The emergence of fragmented political landscapes has been an increasingly shared phenomena in European capitals in the past decade. The financial crisis was a profound shock for many European traditional centre-left and centre-right parties, which were dropped by the electorates both for their handling of the crisis and its aftermath. In their wake, smaller, often less moderate parties, emerged on both the left and right. The resulting coalition governments, often including junior partners with marginal support or less-than-mainstream views, have struggled with this set-up. The last fortnight has been a reminder of this growing weakness in the European political system with three European countries suddenly succumbing to coalition collapses.
In Italy, in the latest in a series of political crisis, the second cabinet led by prime minister Giuseppe Conte came to an end on January 13th as a result of disagreements over the use of resources from the EU’s recovery fund. In Estonia, even though the resignation of prime minister Jüri Ratas on January 13th was triggered by the launch of a corruption investigation against members of his Centre Party, the true reason seems to be apparent tensions in his centre-right coalition with the far-right Conservative People’s Party of Estonia (EKRE) and the Christian-democratic Fatherland party (Isamaa). In the Netherlands, pressure on the government of Mark Rutte came to a boiling point after an enquiry by the Dutch parliament resulted in a condemnation that fundamental principles of the rule of law were violated when several families were falsely treated as tax fraudsters.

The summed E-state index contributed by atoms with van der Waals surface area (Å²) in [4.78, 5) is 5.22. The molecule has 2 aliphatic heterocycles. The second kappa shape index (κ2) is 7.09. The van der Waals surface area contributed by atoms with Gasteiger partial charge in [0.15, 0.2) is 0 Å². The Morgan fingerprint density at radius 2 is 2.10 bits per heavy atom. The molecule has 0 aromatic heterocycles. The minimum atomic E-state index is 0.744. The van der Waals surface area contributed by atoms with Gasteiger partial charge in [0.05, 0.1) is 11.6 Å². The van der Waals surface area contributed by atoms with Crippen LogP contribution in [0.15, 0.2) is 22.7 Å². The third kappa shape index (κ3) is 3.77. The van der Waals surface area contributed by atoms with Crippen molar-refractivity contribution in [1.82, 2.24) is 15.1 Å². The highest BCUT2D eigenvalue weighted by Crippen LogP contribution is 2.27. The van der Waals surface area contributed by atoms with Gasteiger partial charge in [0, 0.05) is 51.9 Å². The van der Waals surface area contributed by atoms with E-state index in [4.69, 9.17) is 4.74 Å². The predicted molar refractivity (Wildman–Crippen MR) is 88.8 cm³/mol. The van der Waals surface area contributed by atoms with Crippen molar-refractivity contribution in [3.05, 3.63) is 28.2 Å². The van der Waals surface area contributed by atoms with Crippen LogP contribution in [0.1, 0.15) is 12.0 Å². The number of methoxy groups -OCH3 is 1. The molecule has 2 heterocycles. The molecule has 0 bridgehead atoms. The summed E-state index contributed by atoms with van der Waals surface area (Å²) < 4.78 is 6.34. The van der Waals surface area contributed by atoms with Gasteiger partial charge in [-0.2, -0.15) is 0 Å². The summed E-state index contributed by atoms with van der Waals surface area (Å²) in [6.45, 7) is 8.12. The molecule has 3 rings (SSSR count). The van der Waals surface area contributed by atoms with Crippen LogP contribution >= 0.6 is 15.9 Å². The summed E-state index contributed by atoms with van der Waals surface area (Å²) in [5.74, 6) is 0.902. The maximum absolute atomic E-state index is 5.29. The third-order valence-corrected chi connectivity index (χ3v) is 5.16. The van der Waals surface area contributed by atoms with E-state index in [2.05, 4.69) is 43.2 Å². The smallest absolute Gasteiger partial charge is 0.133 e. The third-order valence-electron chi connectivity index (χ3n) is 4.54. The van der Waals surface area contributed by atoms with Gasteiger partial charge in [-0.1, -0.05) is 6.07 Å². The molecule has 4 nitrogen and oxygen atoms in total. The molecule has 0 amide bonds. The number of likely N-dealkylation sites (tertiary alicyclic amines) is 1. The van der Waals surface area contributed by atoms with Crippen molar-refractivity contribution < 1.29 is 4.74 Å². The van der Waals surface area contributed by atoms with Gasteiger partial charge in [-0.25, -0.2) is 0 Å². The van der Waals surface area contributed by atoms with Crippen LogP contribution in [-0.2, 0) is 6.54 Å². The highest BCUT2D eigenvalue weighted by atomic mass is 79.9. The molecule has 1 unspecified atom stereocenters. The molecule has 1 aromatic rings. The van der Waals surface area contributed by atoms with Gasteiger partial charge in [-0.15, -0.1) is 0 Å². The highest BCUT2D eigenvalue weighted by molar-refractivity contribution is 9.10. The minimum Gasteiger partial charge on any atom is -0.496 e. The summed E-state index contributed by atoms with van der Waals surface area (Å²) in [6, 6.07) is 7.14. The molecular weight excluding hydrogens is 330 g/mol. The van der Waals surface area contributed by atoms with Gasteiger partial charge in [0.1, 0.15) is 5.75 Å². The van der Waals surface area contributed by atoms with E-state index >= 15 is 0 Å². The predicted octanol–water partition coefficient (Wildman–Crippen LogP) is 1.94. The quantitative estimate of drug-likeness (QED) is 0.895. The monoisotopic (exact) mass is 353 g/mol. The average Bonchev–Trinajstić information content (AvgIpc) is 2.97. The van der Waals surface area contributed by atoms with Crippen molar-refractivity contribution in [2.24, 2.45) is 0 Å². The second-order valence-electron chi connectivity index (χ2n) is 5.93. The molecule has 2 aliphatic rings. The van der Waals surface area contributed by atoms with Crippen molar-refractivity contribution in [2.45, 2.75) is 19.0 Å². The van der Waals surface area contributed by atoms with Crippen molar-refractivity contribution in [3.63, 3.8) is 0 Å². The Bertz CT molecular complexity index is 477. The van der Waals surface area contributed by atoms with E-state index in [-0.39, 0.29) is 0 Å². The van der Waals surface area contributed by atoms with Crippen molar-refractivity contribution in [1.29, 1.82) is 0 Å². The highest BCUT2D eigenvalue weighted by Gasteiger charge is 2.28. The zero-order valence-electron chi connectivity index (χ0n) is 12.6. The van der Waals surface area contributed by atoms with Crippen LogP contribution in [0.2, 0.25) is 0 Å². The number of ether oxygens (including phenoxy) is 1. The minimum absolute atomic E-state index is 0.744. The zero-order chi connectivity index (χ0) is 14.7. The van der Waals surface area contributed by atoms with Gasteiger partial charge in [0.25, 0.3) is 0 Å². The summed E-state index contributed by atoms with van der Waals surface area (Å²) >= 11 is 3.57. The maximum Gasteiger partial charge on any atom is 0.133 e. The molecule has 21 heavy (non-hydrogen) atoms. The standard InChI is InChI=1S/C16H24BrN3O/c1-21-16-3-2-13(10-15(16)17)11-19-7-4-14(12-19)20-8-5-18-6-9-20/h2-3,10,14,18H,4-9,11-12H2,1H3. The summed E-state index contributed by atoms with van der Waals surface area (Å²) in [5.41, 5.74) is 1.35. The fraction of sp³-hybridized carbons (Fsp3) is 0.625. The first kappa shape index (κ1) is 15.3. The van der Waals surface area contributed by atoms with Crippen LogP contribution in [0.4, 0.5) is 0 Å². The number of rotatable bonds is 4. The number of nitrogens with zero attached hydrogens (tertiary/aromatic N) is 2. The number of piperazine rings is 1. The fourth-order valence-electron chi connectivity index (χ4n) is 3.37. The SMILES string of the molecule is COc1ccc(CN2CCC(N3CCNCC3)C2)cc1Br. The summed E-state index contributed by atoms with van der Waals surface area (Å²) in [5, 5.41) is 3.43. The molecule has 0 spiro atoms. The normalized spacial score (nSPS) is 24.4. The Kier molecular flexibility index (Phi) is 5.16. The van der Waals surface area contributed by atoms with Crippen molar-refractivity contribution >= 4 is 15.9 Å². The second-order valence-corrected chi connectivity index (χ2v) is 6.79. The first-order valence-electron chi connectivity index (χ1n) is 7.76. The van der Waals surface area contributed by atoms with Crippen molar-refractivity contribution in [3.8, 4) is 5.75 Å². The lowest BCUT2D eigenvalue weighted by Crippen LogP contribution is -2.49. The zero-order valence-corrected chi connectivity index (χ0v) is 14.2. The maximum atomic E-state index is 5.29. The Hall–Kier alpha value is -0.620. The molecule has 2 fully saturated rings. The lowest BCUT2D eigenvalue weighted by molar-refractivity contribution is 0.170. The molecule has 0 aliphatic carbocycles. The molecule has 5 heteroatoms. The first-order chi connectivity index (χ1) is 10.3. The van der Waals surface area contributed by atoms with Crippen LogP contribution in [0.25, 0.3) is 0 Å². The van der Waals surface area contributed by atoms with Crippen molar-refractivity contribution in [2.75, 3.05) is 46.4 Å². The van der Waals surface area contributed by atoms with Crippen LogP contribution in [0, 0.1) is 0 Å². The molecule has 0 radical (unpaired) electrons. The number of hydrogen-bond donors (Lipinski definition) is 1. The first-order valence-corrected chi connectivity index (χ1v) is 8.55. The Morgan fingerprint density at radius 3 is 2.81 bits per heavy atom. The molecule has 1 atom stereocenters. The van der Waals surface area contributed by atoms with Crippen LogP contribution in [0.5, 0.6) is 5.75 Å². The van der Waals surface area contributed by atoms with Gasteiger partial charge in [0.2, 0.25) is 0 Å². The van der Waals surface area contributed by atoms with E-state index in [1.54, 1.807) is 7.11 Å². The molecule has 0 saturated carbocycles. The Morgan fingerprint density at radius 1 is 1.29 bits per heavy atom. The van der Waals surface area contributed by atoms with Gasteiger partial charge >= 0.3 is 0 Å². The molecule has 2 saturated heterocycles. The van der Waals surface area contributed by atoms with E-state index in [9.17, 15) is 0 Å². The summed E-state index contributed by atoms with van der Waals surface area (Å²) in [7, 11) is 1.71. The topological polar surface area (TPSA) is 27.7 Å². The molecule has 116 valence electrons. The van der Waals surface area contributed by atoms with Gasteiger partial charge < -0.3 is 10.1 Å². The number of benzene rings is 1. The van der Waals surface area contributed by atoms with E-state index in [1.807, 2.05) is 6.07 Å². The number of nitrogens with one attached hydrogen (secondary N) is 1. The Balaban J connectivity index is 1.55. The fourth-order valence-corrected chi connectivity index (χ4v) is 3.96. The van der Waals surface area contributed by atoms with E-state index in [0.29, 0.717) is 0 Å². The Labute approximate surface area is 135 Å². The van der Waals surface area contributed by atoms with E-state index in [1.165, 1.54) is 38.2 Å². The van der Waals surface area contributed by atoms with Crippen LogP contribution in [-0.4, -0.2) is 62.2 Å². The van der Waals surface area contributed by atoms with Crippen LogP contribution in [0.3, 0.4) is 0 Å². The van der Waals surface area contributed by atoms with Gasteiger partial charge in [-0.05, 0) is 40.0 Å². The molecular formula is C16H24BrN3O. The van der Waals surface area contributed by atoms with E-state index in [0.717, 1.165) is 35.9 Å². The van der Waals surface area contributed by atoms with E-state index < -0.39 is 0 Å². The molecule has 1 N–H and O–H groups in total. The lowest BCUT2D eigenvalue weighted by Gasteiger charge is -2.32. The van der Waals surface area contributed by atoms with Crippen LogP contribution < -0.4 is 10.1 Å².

At face value, these three government collapses seem very different, and they are. Italy’s politics have been dysfunctional for decades and Conte was just the latest leader to be saddled by structural fragmentation in parliament bounding him with the task of running a fragile and ego-driven coalition. In Estonia, domestic and EU-level concerns over ideology and policy in the government, for example about a controversial referendum on the definition of marriage, convinced the two largest parties to overcome their differences and join up forces. In the Netherlands, the prime minister attempted to manage the pent-up frustration in his own coalition by choosing to resign over a scandal, rather than be ousted by a no-confidence vote, and thereby minimize adverse impact on the upcoming March elections.
Nevertheless, the overarching theme is that they reflect a landscape that has been emerging since 2008 in European politics, in which stable coalitions and cabinets serving their full term are increasingly an exception rather than the rule. These multi-party coalitions can be ideologically and politically strained and tend to be weak to start with. Losing a coalition partner or lacking the resilience to weather even minor storms can spell the end of a government. The covid-19 pandemic further aggravated the situation by leaving limited room for manoeuvre to deal with policy divisions and heightening the pressure for competent management from coalitions with limited capacity to deliver it.
Governments in Bulgaria and Czechia are facing similar challenges at upcoming elections. But two of the EU’s most important coalitions are also entering into critical periods. The German coalition government continues to be squeezed from both sides, which is in part what makes the question of Merkel’s successor so important, because it is the question of whether he can finally buck this European trend in 2021 and return Germany to a majority single party CDU/CSU government (answer: probably not). In France, Macron’s uneasy coalition - of followers rather than parties – has already frayed badly over the last two years and could potentially become one more victim of drift to vulnerable governments of the last ten years when it faces the voters again in 2022.